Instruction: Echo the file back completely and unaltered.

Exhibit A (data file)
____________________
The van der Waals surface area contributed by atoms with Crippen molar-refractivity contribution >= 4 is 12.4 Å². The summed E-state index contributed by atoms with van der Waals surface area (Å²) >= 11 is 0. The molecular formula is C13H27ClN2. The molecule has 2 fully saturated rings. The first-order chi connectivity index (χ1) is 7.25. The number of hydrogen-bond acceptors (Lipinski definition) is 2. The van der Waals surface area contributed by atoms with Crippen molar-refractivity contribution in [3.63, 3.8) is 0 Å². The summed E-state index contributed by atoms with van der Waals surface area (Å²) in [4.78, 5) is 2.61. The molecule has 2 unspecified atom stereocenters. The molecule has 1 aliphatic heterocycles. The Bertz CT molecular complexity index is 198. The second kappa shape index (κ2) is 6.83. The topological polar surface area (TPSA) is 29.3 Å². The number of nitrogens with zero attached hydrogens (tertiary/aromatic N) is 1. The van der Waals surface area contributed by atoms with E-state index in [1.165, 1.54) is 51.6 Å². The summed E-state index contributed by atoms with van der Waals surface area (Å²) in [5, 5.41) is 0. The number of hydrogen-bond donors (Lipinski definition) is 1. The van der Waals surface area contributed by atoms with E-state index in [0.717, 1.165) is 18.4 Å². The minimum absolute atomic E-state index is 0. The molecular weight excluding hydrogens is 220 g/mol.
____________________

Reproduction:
The van der Waals surface area contributed by atoms with Crippen molar-refractivity contribution >= 4 is 12.4 Å². The summed E-state index contributed by atoms with van der Waals surface area (Å²) >= 11 is 0. The molecular formula is C13H27ClN2. The molecule has 2 fully saturated rings. The first-order chi connectivity index (χ1) is 7.25. The number of hydrogen-bond acceptors (Lipinski definition) is 2. The van der Waals surface area contributed by atoms with Crippen molar-refractivity contribution in [3.63, 3.8) is 0 Å². The summed E-state index contributed by atoms with van der Waals surface area (Å²) in [4.78, 5) is 2.61. The molecule has 2 unspecified atom stereocenters. The molecule has 1 aliphatic heterocycles. The Bertz CT molecular complexity index is 198. The second kappa shape index (κ2) is 6.83. The topological polar surface area (TPSA) is 29.3 Å². The number of nitrogens with zero attached hydrogens (tertiary/aromatic N) is 1. The van der Waals surface area contributed by atoms with E-state index in [1.165, 1.54) is 51.6 Å². The summed E-state index contributed by atoms with van der Waals surface area (Å²) in [5, 5.41) is 0. The number of hydrogen-bond donors (Lipinski definition) is 1. The van der Waals surface area contributed by atoms with E-state index in [0.717, 1.165) is 18.4 Å². The minimum absolute atomic E-state index is 0. The molecular weight excluding hydrogens is 220 g/mol.